Nazis and the Ku Klux Klan have always made for a compelling story. The KKK in LaGrange, Ga., provided this writer with his first television report for the Columbus, Ga., CBS affiliate in the early 1980s. We had no weekend news, but I was sent "just in case something happened."
My report was written on the way back to Columbus, at a restaurant, on a napkin, then put together for the Monday newscast. Thankfully, nothing happened.
As I recall, unfettered immigration and affirmative action were the talking points of the day. Sound familiar?
Now the neo-Nazis, demented cousins of the KKK, are goose-stepping to Chattanooga, still talking about immigration and using racial slurs to provoke coverage.
Liberals, 30 years removed from my first report, may again find an opportunity to equate Nazis to Republicans. After all, isn't illegal immigration a Republican talking point?
Yes, illegal immigration is a problem, as the neo-Nazis will point out; yes, the current administration is unconstitutionally ignoring laws to stem the tide, draining our culture and economy; and yes, in a sober irony, we now have more illegals in this nation than soldiers who braved the field to defeat Nazism.
But a kernel of truth is not an excuse for the kind of lies told over and over by Hitler and Goebbels, who infamously used such hatred to the detriment of the human race.
And we may, yet again, miss the historic truth that Nazism is not conservatism. The term Nazi is an abbreviation of the German phrase for National Socialism Party.
Communists want to own everything; Nazis want to control everything. They are simply opposing sides of the same tyrannical coin, both seeing themselves as statist gods. True conservatives want neither but want individuals to have liberty and control over their lives and destinies. No government should own you or control you other than to enforce a basic respect of one another and a fair rule of law.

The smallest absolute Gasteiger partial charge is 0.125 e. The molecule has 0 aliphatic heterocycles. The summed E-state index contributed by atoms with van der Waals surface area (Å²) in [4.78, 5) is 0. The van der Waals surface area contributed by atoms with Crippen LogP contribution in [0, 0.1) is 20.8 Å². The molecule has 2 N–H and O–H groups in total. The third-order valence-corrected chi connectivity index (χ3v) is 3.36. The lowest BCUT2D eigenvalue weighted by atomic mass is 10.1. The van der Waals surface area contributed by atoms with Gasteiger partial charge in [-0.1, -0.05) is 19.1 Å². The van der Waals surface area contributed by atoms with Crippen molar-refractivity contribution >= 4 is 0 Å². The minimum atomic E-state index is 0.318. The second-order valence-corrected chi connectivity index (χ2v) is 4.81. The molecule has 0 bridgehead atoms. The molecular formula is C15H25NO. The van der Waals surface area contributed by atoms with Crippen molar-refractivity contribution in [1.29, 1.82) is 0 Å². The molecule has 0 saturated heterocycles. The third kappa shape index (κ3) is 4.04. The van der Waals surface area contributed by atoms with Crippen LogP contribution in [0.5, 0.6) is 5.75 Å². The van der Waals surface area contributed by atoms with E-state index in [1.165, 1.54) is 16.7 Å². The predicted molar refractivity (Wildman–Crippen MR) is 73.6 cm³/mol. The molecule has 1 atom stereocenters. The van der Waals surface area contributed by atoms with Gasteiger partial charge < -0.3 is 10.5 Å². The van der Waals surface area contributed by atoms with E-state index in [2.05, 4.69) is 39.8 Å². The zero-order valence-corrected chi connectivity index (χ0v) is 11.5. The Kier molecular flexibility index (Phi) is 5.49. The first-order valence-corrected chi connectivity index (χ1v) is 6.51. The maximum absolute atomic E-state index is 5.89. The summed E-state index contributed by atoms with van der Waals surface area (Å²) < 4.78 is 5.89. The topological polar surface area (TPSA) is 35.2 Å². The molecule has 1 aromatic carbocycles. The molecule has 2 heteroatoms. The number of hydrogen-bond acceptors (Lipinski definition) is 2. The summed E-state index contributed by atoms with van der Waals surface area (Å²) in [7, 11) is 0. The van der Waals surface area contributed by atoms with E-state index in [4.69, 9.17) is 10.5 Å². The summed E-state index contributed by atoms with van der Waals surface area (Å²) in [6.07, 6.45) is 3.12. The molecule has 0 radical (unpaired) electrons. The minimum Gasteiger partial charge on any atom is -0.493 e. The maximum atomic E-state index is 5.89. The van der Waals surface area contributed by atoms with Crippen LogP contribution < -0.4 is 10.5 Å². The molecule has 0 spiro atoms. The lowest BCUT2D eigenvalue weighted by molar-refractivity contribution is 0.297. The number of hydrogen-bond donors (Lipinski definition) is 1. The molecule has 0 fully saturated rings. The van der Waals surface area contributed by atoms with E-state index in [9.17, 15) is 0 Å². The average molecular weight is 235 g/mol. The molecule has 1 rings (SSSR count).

Scapegoats always will be found by would-be tyrants and bigots to make political points -- not answers -- and hate always will be a weapon of choice in seeking press coverage. It's the chance to show "us versus them," and it makes for easy reporting, even on a napkin.
But can we truly ignore this gathering? As Edmund Burke put it, "The only thing necessary for the triumph of evil is for good men to do nothing." Turning our heads is not an option.
But could we turn our hearts -- and maybe others -- on that Saturday and pray for the victims of our enemies, and even our enemies themselves?
Why not have a competing event throughout Chattanooga and across the Tennessee Valley, pulling together all faiths, all races, all people of good will? It would require Christians, Jews, Muslims and pagans to band together -- a tall order.
To my former press colleagues, a challenge: Band together with one reporter, one videographer, one still photographer -- the ultimate press pool. That way no one misses the story but also concentrates on the true story.
It might even make national headlines. If you want good public relations, strike a blow against the Nazi mindset.
We can write this story on a napkin or on our hearts.
I will never forget the last video clip I shot for the Klan story on that warm spring day in LaGrange decades ago. While walking away from the rally, its hate and anger, I noticed a church sign with a simple message. It aired as the last shot of my first story but can and should be the first shot on such rallies that divide us.
It read: "A new command I give you: Love one another. As I have loved you, so you must love one another." (John 13:34).
Mike Chambers, a former Chattanooga broadcaster and reporter, lives on Lookout Mountain.